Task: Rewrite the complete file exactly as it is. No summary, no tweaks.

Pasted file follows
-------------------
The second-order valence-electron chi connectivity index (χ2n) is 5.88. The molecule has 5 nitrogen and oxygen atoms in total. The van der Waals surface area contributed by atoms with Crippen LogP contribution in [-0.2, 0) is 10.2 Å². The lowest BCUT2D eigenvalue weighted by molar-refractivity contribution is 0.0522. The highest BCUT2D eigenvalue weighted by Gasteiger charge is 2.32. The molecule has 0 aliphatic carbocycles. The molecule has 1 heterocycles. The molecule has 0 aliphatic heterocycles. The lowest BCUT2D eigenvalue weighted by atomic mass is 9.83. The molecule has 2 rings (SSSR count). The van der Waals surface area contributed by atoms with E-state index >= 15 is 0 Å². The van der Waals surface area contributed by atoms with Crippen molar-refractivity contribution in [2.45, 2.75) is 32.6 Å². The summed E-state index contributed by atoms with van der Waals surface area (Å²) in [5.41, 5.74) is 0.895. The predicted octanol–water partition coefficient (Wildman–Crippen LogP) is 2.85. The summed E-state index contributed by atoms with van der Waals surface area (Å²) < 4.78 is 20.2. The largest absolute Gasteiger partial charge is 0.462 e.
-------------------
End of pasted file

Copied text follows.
The second-order valence-electron chi connectivity index (χ2n) is 5.88. The molecule has 5 nitrogen and oxygen atoms in total. The van der Waals surface area contributed by atoms with Crippen LogP contribution in [-0.2, 0) is 10.2 Å². The lowest BCUT2D eigenvalue weighted by molar-refractivity contribution is 0.0522. The highest BCUT2D eigenvalue weighted by Gasteiger charge is 2.32. The molecule has 0 aliphatic carbocycles. The molecule has 1 heterocycles. The molecule has 0 aliphatic heterocycles. The lowest BCUT2D eigenvalue weighted by atomic mass is 9.83. The molecule has 2 rings (SSSR count). The van der Waals surface area contributed by atoms with E-state index >= 15 is 0 Å². The van der Waals surface area contributed by atoms with Crippen molar-refractivity contribution in [2.45, 2.75) is 32.6 Å². The summed E-state index contributed by atoms with van der Waals surface area (Å²) in [5.41, 5.74) is 0.895. The predicted octanol–water partition coefficient (Wildman–Crippen LogP) is 2.85. The summed E-state index contributed by atoms with van der Waals surface area (Å²) < 4.78 is 20.2. The largest absolute Gasteiger partial charge is 0.462 e.